Now that said, I give you my personal pet peeve about InChI, i.e., that is in scope of current InChI where I think it has, let's say, pitfalls, not necessarily that it made the wrong choice. And that is, ionic bonds and coordination bonds. Especially ionic bonds are represented as two separate structures, recognizable with the period . in the formula separating the multiple structures. This is actually a rudimentary representation of mixtures. So in my view, it should not even have introduced this dot notation but simply forced people to represent the parts of these ionic mixes as separate InChIs. I come from the biochemical / physiology / pharmaceutical / medical world where such ionic bonds usually do not even really exist in nature, as the ions are all dissociated in solution. But all that can be disputed. Same for metal coordination or chelate bonds, you want to say where the metal ion associates with, and I think that's not in InChI. So in my world it would be better not to have any of this mixing and coordination inside InChI and we would use higher order structures for it instead, but always use InChI as the basic building blocks.

• I object to almost everything being posted here. I find this post also written very unfriendly and not helpful to the project. Also, if you are associated with the InChI project you must disclose this association. I do not want to go into any more detail about this, but I do not think that this answers the question. There are documented limitations of the algorithm, which could have been discussed here objectively. Oh, I almost forgot: I down-voted. – Martin - マーチン Mar 20 at 1:22
• I have no affiliation with InChI. If you want to give a better answer, you are free to do so. If you object but you have no details to say then you simply protest. – Gunther Schadow Mar 23 at 2:07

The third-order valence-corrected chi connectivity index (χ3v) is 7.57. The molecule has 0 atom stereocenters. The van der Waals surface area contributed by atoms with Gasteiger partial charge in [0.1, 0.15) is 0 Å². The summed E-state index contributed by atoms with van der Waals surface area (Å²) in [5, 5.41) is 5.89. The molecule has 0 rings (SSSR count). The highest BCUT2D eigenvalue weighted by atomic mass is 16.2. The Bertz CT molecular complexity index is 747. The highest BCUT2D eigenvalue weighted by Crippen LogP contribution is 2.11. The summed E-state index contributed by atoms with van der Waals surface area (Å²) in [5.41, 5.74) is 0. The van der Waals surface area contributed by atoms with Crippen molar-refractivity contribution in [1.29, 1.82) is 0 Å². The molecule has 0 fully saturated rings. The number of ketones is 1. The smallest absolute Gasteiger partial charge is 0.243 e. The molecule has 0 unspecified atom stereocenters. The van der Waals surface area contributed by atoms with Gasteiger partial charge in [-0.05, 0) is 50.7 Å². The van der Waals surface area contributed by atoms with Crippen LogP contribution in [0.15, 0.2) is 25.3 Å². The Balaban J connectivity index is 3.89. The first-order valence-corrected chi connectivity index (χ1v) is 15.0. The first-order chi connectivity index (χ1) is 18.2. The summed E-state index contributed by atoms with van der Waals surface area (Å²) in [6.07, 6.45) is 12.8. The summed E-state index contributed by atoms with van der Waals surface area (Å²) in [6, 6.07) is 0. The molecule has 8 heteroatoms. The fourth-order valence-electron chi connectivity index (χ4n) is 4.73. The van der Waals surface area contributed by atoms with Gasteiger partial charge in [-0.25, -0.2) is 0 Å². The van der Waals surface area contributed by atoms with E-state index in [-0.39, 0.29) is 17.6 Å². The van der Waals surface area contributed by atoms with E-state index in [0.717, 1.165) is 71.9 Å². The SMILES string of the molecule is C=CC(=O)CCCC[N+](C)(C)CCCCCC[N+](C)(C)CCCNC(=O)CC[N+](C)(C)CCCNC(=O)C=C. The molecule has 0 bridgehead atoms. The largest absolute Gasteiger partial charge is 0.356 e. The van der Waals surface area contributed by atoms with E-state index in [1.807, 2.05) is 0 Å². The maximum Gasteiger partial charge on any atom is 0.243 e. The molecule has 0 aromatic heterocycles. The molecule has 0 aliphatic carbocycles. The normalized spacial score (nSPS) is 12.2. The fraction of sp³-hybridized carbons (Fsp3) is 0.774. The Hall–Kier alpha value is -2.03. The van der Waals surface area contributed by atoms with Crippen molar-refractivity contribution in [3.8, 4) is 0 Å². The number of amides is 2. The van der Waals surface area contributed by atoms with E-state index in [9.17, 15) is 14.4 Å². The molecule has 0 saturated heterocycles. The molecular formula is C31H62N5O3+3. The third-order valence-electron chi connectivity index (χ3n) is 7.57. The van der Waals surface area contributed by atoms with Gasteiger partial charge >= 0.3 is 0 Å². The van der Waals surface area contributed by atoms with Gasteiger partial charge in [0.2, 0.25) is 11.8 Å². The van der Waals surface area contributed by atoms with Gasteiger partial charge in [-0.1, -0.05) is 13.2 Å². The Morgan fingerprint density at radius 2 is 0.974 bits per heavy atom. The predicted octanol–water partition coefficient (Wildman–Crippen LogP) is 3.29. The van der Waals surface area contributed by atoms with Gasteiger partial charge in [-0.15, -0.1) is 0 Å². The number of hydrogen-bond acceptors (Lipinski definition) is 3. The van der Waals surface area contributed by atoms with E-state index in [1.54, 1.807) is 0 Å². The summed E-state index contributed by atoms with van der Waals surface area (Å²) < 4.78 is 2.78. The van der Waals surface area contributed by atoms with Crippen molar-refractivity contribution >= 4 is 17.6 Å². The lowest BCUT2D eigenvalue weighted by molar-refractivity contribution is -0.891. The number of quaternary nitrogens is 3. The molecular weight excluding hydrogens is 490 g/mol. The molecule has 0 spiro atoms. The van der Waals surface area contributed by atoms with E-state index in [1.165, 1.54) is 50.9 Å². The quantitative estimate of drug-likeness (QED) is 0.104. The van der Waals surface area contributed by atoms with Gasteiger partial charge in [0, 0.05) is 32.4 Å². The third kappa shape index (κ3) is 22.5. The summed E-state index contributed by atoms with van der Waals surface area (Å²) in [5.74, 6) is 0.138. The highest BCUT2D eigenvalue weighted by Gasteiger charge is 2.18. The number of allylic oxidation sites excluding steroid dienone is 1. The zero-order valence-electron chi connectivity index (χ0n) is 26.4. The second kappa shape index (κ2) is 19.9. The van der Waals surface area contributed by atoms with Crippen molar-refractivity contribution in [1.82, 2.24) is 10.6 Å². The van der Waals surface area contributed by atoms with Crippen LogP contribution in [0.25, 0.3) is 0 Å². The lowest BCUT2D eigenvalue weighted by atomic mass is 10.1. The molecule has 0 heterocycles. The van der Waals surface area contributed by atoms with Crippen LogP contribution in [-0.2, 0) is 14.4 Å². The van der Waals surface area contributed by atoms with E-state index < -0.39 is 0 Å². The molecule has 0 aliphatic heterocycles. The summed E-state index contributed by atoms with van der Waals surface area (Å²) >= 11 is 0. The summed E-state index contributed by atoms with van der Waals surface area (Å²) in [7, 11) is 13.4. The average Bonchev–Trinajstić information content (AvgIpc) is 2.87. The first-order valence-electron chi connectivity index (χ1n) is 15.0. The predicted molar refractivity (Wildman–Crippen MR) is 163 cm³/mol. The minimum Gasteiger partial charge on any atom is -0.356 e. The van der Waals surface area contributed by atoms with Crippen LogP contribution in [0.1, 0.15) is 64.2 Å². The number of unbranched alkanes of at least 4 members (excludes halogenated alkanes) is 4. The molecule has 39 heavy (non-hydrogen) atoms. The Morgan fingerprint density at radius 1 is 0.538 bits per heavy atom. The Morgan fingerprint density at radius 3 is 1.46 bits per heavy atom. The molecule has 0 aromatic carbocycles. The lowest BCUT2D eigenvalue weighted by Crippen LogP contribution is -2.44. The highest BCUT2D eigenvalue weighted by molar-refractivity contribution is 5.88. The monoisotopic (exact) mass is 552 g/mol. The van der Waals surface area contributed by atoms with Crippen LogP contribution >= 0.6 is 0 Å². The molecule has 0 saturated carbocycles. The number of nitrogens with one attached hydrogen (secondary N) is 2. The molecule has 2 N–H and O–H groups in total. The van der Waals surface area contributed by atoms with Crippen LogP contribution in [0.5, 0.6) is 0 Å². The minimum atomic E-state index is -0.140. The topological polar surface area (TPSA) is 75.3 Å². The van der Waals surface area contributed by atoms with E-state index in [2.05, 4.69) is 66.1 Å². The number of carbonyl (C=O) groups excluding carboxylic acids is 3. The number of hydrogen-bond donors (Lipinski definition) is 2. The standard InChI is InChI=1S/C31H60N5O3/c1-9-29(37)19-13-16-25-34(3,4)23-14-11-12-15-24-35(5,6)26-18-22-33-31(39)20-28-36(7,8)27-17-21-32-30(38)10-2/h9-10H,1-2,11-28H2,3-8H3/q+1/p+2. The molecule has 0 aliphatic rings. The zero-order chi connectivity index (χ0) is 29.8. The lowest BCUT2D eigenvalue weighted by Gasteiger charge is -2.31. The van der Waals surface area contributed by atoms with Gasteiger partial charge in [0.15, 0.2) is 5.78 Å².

• I cannot give an answer to the question, that is why I did not answer it. The post I linked clearly states the documented shortcomings of InChI. Something you seem to ridicule within the first paragraph of your answer attempt. Yes, I use attempt here, because I do not think it answers the question. Your attempt basically boils down to: Don't use it for something that it was not designed for. Which is legitimate, but not really an answer to the question. So in summary: Yes, I do protest. For that much text, there is - in my opinion - not enough objective discussion of the problem. – Martin - マーチン Mar 23 at 22:24
• As you can tell from my answer, I'm a no-b/s kind-a guy. So, you get nasty, I get nasty back. The question was "disadvantages of using InChI" and "problems we can face when USING InChIs" Your vehement reaction was that you feel attacked by my Toaster joke. But that is because you are committing the what-about-the-Toaster mistake, and you are apparently emotionally biased, you want to find some negativity about InChI and you use the lack of Toasters. You need to check your list first "as compared to what?". E.g., InChI doesn't NORMALIZE tautomers (yet) but MOLFILE doesn't normalize anything! – Gunther Schadow Mar 24 at 16:14
• I am neither attacked nor offended by the remark about the toaster, even though it is an odd comparison. I see purpose and benefits in using InChI as a system, algorithm, software. I am also quite positive that future version will address the current limitations. They are still limitations and they should be discussed as such. Just stating don't use it for situations it is not designed for without addressing which situations these are is in my opinion not helpful. It is (objectively) a problem that InChI cannot distinguish tautomers and one should be aware of that when working with these. – Martin - マーチン Mar 24 at 19:15